Cardinal Health CEO Mike Kaufmann will step down, effective Aug. 31, the company said Thursday.
Jason Hollar, chief financial officer, was named to succeed Kaufmann and has joined the board of directors. Hollar joined Dublin, Ohio-based Cardinal in May 2020, soon after the start of the COVID-19 pandemic. Prior to Cardinal, he held CFO roles at auto equipment manufacturer Tenneco, and retailer Sears Holdings Corp.
Patricia English, chief accounting officer, will serve as interim CFO until a replacement is named. English has been at Cardinal for more than 16 years.
“I believe, as we start a new fiscal year, the time is right for me to step away as CEO and open the door for a new leader to take Cardinal Health forward over the coming years,” Kaufmann, who has been with Cardinal for 32 years and CEO for almost five years, said on Thursday’s quarterly earnings call.
Cardinal, a pharmaceuticals and medical products distributor, has struggled during the pandemic with rising supply-chain costs and fluctuating demand for personal protective equipment. The company reported a $933 million net loss for the fiscal year that ended June 30, compared with earnings of $611 million in fiscal year 2021. Annual revenue rose 12% year-over-year, to $181.4 billion.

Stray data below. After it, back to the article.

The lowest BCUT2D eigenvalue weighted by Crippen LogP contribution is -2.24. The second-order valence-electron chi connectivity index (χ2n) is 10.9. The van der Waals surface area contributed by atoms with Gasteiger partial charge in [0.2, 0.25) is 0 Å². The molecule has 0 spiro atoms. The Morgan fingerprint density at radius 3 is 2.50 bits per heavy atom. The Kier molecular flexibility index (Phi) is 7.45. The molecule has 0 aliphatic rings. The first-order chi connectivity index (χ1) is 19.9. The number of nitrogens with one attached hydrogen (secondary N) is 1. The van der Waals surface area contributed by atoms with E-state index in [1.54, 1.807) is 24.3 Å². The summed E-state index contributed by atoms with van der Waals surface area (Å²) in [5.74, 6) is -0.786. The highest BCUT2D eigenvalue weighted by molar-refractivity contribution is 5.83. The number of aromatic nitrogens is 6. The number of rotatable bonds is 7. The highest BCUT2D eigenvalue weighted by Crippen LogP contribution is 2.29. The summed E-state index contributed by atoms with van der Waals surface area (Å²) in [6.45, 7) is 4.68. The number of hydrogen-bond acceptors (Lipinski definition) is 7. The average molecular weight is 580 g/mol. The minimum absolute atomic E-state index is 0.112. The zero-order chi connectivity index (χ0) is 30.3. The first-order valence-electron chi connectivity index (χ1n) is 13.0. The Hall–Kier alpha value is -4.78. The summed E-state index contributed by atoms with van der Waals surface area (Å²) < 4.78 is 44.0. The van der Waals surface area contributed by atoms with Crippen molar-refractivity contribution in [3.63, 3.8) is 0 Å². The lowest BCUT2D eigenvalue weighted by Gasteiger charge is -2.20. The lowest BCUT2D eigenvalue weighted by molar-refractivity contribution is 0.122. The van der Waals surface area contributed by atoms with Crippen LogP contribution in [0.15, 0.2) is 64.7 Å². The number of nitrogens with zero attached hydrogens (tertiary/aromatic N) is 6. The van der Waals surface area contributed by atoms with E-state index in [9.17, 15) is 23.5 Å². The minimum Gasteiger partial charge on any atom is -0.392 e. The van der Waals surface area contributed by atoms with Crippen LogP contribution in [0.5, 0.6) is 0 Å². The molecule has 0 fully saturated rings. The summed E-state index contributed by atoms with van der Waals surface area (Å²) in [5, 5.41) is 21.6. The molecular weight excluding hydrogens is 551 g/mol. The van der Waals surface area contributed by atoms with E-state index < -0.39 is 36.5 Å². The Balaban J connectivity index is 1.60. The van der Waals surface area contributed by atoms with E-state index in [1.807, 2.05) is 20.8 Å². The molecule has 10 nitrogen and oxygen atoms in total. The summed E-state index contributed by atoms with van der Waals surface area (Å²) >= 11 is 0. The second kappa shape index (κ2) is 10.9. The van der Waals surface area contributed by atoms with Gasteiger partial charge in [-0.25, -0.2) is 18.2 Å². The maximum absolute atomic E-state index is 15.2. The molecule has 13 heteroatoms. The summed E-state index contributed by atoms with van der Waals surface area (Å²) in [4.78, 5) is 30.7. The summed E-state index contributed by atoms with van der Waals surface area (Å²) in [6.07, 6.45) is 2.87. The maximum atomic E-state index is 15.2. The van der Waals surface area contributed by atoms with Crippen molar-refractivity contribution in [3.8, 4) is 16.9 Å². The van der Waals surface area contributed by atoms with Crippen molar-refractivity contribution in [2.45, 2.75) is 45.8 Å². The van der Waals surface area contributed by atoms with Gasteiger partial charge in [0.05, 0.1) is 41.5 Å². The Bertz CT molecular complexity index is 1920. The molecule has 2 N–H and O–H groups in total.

Cardinal’s fourth-quarter earnings showed mixed results. Net income was up 19% to $138 million. Revenue totaled $47.1 billion, compared with $42.6 billion in the year-ago period. Operating income, however, showed a 78% decline to $36 million.
To improve the company’s medical products segment, Cardinal plans a second round of price increases Oct. 1, following price increases that took effect July 1 for goods such as gowns, tubing and cannisters.
“Until we can get better evidence of the progress on our medical business, we’re going to be challenged, and so that is why I’m so focused on this medical improvement plan, why we provided such clarity on it,” Hollar said during the call. “It is absolutely one of, if not my greatest, focus, especially in the near-term.”
Cardinal made about $500 million in litigation payments this past year, primarily related to opioid settlements. In July, it paid $375 million toward a nationwide opioid settlement requiring approximately $6 billion from Cardinal over 18 years. Cardinal and other distributors have faced legal challenges from state and local governments over their alleged role in the opioid crisis.